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Susan Ellingburg - Christian Dating, Singles

The Single Life: Baby Steps to Better Health

  • Susan Ellingburg Crosswalk.com Contributing Writer
  • 2011 3 Mar
  • COMMENTS
The Single Life: Baby Steps to Better Health

Ah, spring: the time of year when daffodils bloom, robins nest, and commercials start blathering about how “swimsuit season is almost here.”

Just shoot me now.

Swimsuit or not, there is something about this time of year that seems to make healthier choices somewhat more appealing. Maybe it comes from shedding the sweaters for T-shirts or the uncomfortable realization that we just polished off an entire box of Thin Mints and called it dinner. (Or is that just me?)

So, the following are a few gentle suggestions for a healthier lifestyle. Before we begin, here’s my official disclaimer: I am not a health professional of any sort. The following suggestions are mostly common sense, but each person’s needs and physical condition are different, so implement these ideas at your own risk. Got that? Great. Here we go . . .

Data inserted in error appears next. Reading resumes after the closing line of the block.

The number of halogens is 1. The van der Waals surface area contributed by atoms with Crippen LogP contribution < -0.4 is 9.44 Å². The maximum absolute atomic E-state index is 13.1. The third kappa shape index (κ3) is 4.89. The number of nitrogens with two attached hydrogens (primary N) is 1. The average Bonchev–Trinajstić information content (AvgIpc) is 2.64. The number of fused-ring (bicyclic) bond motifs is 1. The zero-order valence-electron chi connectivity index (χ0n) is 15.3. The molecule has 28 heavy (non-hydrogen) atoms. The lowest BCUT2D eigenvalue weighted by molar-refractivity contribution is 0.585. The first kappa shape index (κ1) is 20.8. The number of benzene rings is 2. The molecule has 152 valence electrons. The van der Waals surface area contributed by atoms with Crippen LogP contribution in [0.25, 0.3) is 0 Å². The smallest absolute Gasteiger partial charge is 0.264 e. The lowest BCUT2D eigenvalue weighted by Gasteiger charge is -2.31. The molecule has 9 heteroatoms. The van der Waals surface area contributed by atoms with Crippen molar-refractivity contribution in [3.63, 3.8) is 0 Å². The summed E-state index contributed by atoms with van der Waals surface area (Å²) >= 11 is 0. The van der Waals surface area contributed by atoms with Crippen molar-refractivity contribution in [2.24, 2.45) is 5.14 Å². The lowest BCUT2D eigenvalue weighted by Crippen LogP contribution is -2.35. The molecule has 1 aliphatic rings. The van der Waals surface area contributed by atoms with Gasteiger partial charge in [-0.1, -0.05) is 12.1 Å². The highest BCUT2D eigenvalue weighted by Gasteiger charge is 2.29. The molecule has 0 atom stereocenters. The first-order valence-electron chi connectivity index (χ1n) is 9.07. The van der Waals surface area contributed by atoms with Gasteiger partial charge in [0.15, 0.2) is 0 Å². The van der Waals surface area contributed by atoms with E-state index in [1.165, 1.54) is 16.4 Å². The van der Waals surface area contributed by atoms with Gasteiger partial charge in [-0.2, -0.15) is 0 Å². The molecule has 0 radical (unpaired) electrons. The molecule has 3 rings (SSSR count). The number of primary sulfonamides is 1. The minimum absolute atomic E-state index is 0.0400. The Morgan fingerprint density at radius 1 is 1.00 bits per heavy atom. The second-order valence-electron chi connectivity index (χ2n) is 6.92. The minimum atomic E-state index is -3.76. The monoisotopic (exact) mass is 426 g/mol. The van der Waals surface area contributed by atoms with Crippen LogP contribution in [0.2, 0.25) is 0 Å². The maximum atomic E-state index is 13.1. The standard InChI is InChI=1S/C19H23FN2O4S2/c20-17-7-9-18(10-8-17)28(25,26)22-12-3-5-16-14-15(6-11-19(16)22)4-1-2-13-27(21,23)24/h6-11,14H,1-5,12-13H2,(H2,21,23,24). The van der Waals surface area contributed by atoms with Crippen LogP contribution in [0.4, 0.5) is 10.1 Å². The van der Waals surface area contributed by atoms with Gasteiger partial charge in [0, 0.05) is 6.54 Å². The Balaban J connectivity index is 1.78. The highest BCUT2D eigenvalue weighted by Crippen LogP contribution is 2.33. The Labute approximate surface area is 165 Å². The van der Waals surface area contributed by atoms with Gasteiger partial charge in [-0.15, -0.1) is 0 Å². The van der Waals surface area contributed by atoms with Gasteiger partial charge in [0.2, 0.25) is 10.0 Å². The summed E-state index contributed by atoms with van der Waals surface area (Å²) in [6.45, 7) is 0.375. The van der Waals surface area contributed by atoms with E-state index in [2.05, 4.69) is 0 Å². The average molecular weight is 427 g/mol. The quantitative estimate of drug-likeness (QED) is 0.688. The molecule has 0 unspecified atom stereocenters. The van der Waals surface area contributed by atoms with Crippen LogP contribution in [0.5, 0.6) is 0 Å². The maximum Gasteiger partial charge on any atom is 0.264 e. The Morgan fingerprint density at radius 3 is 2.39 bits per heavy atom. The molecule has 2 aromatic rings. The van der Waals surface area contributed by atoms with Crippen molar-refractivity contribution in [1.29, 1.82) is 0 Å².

Step 1:  Get a drink (of water).

Every system in your body depends on water. It flushes toxins out of vital organs, carries nutrients to your cells and provides a moist environment for ear, nose and throat tissues.Trust me, if you are ever seriously dehydrated you will be highly motivated to avoid that feeling ever again. Still, the prospect of slurping down the generally-suggested eight eight-ounce glasses of water a day can be daunting.

(By the way, do you know how much eight ounces really is? At Starbucks®, it would be a “Small.” Not a Grande, not even a Tall, but that secret “Small” size that’s not actually on the menu. Eight of those equals two Ventis and a Grande. But I digress ...)

Back to drinking water, here’s what I do: I bought a fancy goblet that holds about 16 ounces, because I think water tastes better from a nice glass. I try to polish off one glass by ten a.m., one by noon, one by two, and one by the time I go home. I’m not always successful, but I began this process about a year ago and my intake is much higher than it used to be.